The various SPECIAL ranks will be Perk gates, but knowing Betheseda, you’ll be able to raise them without much difficulty in any case.

    I’m not a huge fan of the new Fallouts, as choices in character design don’t really matter. If you want to be able to do everything, you generally can. Great for one playthrough, but no longevity otherwise.

    • LionsPhil says:

      It’s what comes of being a game where you can concurrently ascend to being the leader of every guild in the setting within a few short weeks, but with guns.

      • fish99 says:

        Well technically that’s the Elder Scrolls games since there’s no guilds in Fallout 3, but yeah that always struck me as very silly. Bethesda seem to think that if the player can’t become head of every guild, they’ll become instantly bored.

        It was especially silly in Skyrim where I played a pure melee class on my 2nd playthrough, barely touched magic, but became head of the Mages guild.

        • Premium User Badge

          Qazinsky says:

          Listen, if someone walks into my little robed community holding a big honking greatsword, with arm muscles the size of hams and draped in a dead dragon and asks if he can be the boss, I am not gonna be the one to say no.

        • LionsPhil says:

          (Hence the “but with guns”.)

          And, yeah. I hammered my way through most of the mage quests in Skyrim, with only the smallest nods to magical dabbling for flavour’s sake. Wizards are so squishy, it is funny to me!

          • socrate says:

            its really what happened to most triple A game they always reward you for stupid stuff that you could do with your eyes closed…i literally one shot dragon from the beginning to the end at the highest difficulty in the beginning of skyrim it was the most dull and boring experience of my life…i think these game have no real rpg element to them they feel like CoD perk and such and even less interesting since perk in the fallout FPS so far were usually extremely simple like 50% crit bonus dmg and other such nonsense…not like i already kill every single thing in a matter of second anyway without a sweat…gamer today seem either extremely boring or extremely lazy and want to be rewarded each time they fart in real life,its kind of pathetic…to me at least

            On the other hand i think Dark soul is more an RPG in every sense then any of these so call RPG…i actually enjoy Dark soul game and although its not the extremely hard game people claim it is…it is a fun rpg experience that i enjoy replaying with various spec and tactic…but i do really miss these old rpg…fallout 1 and 2 weren’t just horrible 1 liner speech thing that you would blaze through in a few second you actually had to pick your answer and decide how to approach these situation…they were extremely clever and well made…the universe made sense…now the enclave,a stupid secret organisation, is all over the place and have model of vertibird in museum i mean cmon…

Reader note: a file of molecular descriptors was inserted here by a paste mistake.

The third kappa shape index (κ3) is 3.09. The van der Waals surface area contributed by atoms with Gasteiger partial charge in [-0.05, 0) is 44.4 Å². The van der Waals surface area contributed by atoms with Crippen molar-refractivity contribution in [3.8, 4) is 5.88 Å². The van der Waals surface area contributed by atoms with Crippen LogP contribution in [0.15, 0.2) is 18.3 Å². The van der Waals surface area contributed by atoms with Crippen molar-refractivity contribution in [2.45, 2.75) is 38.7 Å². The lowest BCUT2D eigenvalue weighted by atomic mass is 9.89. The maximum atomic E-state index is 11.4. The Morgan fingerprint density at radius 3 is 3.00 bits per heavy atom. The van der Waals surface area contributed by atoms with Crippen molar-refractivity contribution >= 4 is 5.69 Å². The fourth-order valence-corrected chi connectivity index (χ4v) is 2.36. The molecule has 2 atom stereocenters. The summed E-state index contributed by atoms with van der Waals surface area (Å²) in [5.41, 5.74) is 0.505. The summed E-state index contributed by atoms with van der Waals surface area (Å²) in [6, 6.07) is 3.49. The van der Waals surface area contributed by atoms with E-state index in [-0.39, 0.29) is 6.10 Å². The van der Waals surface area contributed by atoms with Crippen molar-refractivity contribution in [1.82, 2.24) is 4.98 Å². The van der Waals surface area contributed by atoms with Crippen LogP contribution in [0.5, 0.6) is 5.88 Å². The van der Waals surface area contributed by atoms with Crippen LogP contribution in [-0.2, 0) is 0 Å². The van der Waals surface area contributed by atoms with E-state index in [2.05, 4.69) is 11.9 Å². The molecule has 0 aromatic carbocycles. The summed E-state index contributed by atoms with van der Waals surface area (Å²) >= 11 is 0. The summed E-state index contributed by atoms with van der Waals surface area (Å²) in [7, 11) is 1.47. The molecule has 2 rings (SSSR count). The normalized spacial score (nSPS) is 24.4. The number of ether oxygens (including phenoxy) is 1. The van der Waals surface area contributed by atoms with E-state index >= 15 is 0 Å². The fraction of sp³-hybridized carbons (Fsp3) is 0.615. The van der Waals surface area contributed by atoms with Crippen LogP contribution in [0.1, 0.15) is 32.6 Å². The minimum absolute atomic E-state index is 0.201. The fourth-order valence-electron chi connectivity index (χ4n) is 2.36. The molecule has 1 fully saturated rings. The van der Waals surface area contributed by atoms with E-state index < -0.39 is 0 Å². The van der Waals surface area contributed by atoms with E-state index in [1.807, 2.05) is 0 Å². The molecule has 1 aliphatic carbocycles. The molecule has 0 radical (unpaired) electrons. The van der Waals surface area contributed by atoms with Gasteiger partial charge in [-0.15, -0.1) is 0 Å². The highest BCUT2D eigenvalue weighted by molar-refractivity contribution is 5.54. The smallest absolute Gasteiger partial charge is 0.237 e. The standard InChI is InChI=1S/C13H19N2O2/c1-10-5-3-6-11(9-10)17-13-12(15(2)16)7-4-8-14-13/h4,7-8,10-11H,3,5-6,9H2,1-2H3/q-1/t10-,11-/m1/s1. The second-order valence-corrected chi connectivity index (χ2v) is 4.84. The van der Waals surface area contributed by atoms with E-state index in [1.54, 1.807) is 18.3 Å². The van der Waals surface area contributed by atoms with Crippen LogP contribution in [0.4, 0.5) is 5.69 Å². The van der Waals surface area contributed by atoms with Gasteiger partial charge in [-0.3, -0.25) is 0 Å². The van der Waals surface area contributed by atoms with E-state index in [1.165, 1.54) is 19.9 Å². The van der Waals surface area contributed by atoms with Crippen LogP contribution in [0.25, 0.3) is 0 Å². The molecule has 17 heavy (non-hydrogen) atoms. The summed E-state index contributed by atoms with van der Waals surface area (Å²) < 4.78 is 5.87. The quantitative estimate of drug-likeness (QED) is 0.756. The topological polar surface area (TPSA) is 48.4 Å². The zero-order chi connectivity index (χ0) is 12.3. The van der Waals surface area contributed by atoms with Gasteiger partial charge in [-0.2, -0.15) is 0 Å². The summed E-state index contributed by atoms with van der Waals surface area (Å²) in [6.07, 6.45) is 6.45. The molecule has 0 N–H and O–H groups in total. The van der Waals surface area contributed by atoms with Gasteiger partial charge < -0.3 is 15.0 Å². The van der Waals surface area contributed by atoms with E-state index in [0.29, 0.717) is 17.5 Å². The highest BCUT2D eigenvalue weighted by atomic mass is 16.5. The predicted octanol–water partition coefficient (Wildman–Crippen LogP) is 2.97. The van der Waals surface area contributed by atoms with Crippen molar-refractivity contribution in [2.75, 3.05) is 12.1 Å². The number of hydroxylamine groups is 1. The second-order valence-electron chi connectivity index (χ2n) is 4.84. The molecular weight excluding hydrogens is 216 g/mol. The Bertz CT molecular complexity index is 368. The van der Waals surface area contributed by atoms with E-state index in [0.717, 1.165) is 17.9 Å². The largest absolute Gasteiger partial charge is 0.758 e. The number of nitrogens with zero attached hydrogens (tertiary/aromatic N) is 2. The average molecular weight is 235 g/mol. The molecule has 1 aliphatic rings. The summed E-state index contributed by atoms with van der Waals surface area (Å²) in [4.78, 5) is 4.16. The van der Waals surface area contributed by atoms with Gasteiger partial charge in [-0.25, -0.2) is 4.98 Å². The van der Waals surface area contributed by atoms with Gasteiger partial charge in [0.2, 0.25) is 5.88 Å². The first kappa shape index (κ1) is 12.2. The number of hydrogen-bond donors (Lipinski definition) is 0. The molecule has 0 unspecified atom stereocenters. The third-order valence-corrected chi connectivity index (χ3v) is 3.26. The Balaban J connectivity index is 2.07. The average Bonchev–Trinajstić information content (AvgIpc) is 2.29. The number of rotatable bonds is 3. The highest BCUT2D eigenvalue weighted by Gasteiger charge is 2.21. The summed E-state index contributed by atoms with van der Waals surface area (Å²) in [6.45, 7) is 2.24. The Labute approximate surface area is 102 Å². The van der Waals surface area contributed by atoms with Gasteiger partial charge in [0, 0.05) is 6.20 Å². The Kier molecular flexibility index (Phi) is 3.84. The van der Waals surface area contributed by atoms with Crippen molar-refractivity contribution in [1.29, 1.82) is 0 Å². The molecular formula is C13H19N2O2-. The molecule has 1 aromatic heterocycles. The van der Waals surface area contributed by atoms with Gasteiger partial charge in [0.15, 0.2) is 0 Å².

• The Sombrero Kid says:

      So you’re saying now that SPECIAL stats have replaced Skills to be the main form of progression as opposed to a peripheral one, they’re going to become less important?

      • Philopoemen says:

        No, the comment is related to Alec saying that they’re more important. The main progression now is Perks; and your choice of perks will be based on your SPECIAL stats, but from past experience Bethesda will speed progression along, so either plenty of stat boosts, or low requirements to begin with.

    • TacticalNuclearPenguin says:

      Well, i think both systems had stats that were less important and little changed with that, only which ones are now a priority to you as opposed to back then.

      Besides, i’d say we still haven’t seen the one stat that might benefit in intresting ways the most from this whole new system, which would be LUCK.

      • TacticalNuclearPenguin says:

        But to actually answer your question, Intelligence is now also responsible for increased EXP, which is kind of a big deal with no level cap.

  6. Turkey says:

    What’s the point in getting good at bartering if you’re only going to get level appropriate equipment out of it anyway?

  7. Michael Fogg says:

    I really like to the idea that high Cha can make potential oponents reconsider their hostility. I imagine that in a conflict-saturated environment people are calculating and go for the gun only when they think they have a high chance of winning. I always found it immersion breaking in many rpgs having to fight waves of kamikaze-bandits etc. A high Cha-character that just exudes enough badassery and resourcefullness to walk through the toughest communities is an underused idea in rpgs.

    • ffordesoon says:

      You’ll be disappointed.

      The problem with Charisma from a game design perspective is that it’s either a dump stat or a god stat, with little in between. This is because it has to affect dialogue, and dialogue in computer RPGs is generally a binary proposition – you pick the right choice and you win, or you pick the wrong choice and you lose. Static, binary outcomes like that generally aren’t as exciting or interesting to players as more dynamic systems like combat, which allow for a larger range of outcomes. Combat is favored in mass-market RPGs like Fallout 4 especially, both because it’s what less game-literate players have come to expect from their videogames and because the extra work it entails if done “right” is prohibitively expensive for relatively small returns. Studios that create niche RPGs have more leeway in this regard, but they still have to deal with the basic design quandary above, and a combat-centric game is simply easier to make well. The whole team needs to be strongly committed to a pacifist playthrough from the beginning and design around it for a great videogame to emerge.

      All of which is to say that I agree with you, and prefer dialogue-centric builds in theory, but there are reasons why RPGs tend to operate the way they do.

      • Michael Fogg says:

        You make good points, that the implementation of diplomacy-style options is difficult from a gameplay design standpoint. And I also dislike the idea of diplomacy being segregated exclusively to dialogue options. But I really hope F4 will at least try a broader systemic implementation. Maybe simply a Charisma based ‘charm’-type spell-like ability that you can use once per day that allows you to shout a random pacyfying phrase at approaching baddies (‘Don’t come near me! It’s contagious!’) that makes them sheathe the weapons if the roll is successful.

  8. Enkinan says:

    I’m still enjoying these.

    I’m not sure why others who already know what the videos are continue to click the articles, watch them, and then complain about them for what is now the 4th time.

    • Dominare says:

      This is where I say “welcome to the internet” right?

    • qrter says:

      RPS has made posts containing only a couple of new screenshots from an upcoming game – that is ridiculous. At least these Fallout 4 animations are fun.